I wonder if you could get Kevin to his PCP? I'm sure his Dr would put him on some medication that could treat both depression and anxiety. Then, when he is feeling better, maybe he will be more open to counseling, taking better care of himself, etc.
It seems to me that getting him to a Dr or Nurse Practitioner that he knows and trusts would be a good first step. He is so fortunate to have you as his mom, right now I think he just needs helps out of the hole of depression/anxiety. (I know getting his BS's in control would help, but when you're feeling overwhelmed, you have to start somewhere.)
Hope that helps!
Thank you for your kind words Nori :) I agree with you, depression causes loss of motivation, etc. Therefore, as long as he is depressed he wont have much luck moving forward at all.
I would like to begin by saying that you are a wonderful mom - what I would give to have the support your son does ;)
I was diagnosed at the age of 17 and had years of trouble with my glocuse levels, resulting in a heart attack and DKA at 19 (unfortunately, my heart stopped and I suffered some brain trauma -memory loss- because of it); I recovered, but was forced to stop working about 5 years ago. It can be a very isolating experience, but I would strongly suggest your son join here (if he has not already) - I felt alone for years until I met my husband (nearly a decade ago), but even the world's most amazing and understanding spouse cannot remove the loneliness that can sometimes come with diabetes and I have struggles with depression (which improved when my diabetes came under better control).
Joining TuD really has helped me a lot (I've only been here a month!!) and I have never felt understood the way I do here, outside of my husband and mother-in-law, and the endo clinic I go to. :)
Diabetes is a lot of work (worth it!) and you cannot ignore it, which makes it really complicated and tricky, especially if you do not do the work.
Where are you located? US? Canada? (If you are in Canada, look for an LMC near you!)
We are all here for you and Kevin (this is a wonderful community), and wish your family all the best - it sounds like Kevin really needs someone to talk to and if it is another T1D, this is the best place to do that :)
Hi Bec,Im sorry you have had so much trouble with T1. Isnt it strange how some are DX and just "go with it with few problems" and others just cannot adjust?
Im happy for you that you found someone who you can spend your life with and I do understand that sometimes even your closest friend or loved one doesnt remove the lonliness you feel. Of course, as his Mom if I could take his place I would, having a disease at the prime of ones life is devastating. But, such is life and it does happen! Hopefully he will chime in here soon and introduce himself and see he is not alone. Thanks Bec!
I am 23 and have been a type 1 diabetic for 17 years. Mostly through my teens it was a struggle and I had real issues dealing with my disease and wanted to give up. I never had any other diabetics to talk to and I felt as though no-one understood me and I was very much alone.
Over the past two years, my diabetes was out of control an I felt that no matter what, I would never be able to get it under control. Early last year, things started to settle a little and my blood glucose was getting lower and I felt happier that I was 'getting the hang of it'. Then, out of the blue I had pains in my legs, I was very ill and then was hospitalised with DKA. Just one short week later, I was woken in the night by paramedics as my partner couldn't wake me. My levels had crashed causing me to go unconcious. It happened a month later too. This crushed me. It felt as though it sealed the fact that I would never be able to control my diabetes and all my efforts felt completely and utterly useless. I then started to experience mental blocks regarding my injections and I just couldn't do them anymore. I'd administer my basal doses but barely any bolus insulin and I'd starve myself so I wouldn't have to inject. I was in constant pain and it felt like I was dying every day. I lost a scary amount of weight and I felt disappointed at waking up in the morning to fight another day. I knew what I needed to do to get better physically but I thought "The one thing I need to do to make me better is the one thing making me absolutely miserable". I felt there was no answer. What was the point in surviving if I was going to live a life of complete misery?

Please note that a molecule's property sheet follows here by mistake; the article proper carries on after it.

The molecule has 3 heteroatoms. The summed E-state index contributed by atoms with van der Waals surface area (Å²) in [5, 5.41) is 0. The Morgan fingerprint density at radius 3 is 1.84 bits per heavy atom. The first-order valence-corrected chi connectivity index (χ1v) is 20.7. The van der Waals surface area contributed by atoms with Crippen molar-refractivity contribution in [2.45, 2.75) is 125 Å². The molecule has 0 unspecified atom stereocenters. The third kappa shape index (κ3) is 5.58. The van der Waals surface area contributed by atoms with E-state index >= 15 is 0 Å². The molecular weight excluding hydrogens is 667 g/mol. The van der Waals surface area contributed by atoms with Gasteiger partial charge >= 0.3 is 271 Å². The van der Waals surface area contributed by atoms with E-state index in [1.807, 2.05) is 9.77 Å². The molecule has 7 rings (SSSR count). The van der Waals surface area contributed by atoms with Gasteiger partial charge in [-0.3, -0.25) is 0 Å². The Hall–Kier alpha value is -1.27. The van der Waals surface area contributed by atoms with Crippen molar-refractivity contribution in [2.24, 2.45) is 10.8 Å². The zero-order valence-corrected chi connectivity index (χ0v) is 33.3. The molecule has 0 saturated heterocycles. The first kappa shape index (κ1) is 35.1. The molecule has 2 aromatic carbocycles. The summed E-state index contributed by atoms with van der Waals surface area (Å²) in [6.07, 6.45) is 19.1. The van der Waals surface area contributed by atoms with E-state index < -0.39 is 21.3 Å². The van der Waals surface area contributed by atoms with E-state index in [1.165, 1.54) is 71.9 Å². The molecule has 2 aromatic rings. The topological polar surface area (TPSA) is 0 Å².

The answer for me came as a simple goal - If I have nothing to lose, why not try for a week to get better. If I see no benefit then I don't have to continue, right? It wasn't the healthiest frame of mind to be in but that's how my sugar filled body was working. As soon as my levels started coming into a healthy range and I was eating more, my entire perception changed! I had no idea how much my high sugars were affecting my mood and I can say that today I woud much rather have these injections daily and work at controlling my diabetes than going back into that horrible black hole of giving up.
My savior was knowledge. The more I learn about how to control my sugars, the less frightened and frustrated I am about my disease. I read Ginger Vieira's book (Living in Progress: Your Diabetes Science Experiment)and it literally saved my life. It was a major step in my progress as I finally understood how to stay healthy and in control. It explains everything so easily and I would recommend reading it!
You may find that if your son has better sugar levels for a few days that he feels a little more positive about things.
If you or your son want to talk about anything then feel free. I would love to help as much as possible, as would everyone else on here :)
I know exactly how your son feels. I was paralyzed for years, fearful every day of my life. I tested ten times a day, was afraid to sleep soundly, and was basically miserable. In March 2011, my mother bought me the Dexcom Seven Plus and it has saved my life. I was afraid to get one but I have not regretted it once. My HbA1c is 6.0 and my leg pain has gone away and I AM NOT AFRAID OF LOWS AT ALL ANYMORE. I see them coming now, I can preemptively strike against highs and lows and have learned so much about how my body works. He is in the dark without it and I know exactly how scary that can be. I believe 100% that every type1 needs a CGM. I cannot say it passionately enough! I am a 28 year old college student who has led a dynamic and exciting life but the Dexcom is the most amazing thing that has ever happened to me. If you'd like, I could talk to your son about it. Feel free to message me and I'd be happy to share my contact information. I hope so much that your struggle is soothed soon. His struggle is my struggle and I am on the other side of it. Please let me help.